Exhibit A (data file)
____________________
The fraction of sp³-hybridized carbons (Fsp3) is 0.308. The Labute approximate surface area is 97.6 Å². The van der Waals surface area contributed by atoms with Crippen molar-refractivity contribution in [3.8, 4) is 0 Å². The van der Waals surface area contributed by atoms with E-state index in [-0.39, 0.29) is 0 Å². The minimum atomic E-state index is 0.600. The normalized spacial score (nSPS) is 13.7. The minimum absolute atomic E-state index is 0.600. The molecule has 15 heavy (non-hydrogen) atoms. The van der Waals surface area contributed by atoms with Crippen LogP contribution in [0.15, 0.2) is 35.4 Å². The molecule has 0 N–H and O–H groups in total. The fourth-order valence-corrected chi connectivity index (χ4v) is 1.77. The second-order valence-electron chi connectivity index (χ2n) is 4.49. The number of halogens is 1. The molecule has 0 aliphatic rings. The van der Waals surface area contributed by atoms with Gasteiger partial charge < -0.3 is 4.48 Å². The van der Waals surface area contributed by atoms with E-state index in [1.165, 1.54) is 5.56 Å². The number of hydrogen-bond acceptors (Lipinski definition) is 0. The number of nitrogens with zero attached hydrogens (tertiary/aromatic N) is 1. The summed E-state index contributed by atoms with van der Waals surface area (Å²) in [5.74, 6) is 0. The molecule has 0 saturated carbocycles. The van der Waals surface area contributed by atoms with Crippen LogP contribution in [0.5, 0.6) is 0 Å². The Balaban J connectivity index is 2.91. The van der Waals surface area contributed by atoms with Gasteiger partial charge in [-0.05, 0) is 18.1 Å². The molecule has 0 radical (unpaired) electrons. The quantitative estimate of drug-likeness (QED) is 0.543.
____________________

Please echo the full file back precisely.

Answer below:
The fraction of sp³-hybridized carbons (Fsp3) is 0.308. The Labute approximate surface area is 97.6 Å². The van der Waals surface area contributed by atoms with Crippen molar-refractivity contribution in [3.8, 4) is 0 Å². The van der Waals surface area contributed by atoms with E-state index in [-0.39, 0.29) is 0 Å². The minimum atomic E-state index is 0.600. The normalized spacial score (nSPS) is 13.7. The minimum absolute atomic E-state index is 0.600. The molecule has 15 heavy (non-hydrogen) atoms. The van der Waals surface area contributed by atoms with Crippen LogP contribution in [0.15, 0.2) is 35.4 Å². The molecule has 0 N–H and O–H groups in total. The fourth-order valence-corrected chi connectivity index (χ4v) is 1.77. The second-order valence-electron chi connectivity index (χ2n) is 4.49. The number of halogens is 1. The molecule has 0 aliphatic rings. The van der Waals surface area contributed by atoms with Gasteiger partial charge < -0.3 is 4.48 Å². The van der Waals surface area contributed by atoms with E-state index in [1.165, 1.54) is 5.56 Å². The number of hydrogen-bond acceptors (Lipinski definition) is 0. The number of nitrogens with zero attached hydrogens (tertiary/aromatic N) is 1. The summed E-state index contributed by atoms with van der Waals surface area (Å²) in [5.74, 6) is 0. The molecule has 0 saturated carbocycles. The van der Waals surface area contributed by atoms with Crippen LogP contribution in [0.5, 0.6) is 0 Å². The Balaban J connectivity index is 2.91. The van der Waals surface area contributed by atoms with Gasteiger partial charge in [-0.05, 0) is 18.1 Å². The molecule has 0 radical (unpaired) electrons. The quantitative estimate of drug-likeness (QED) is 0.543.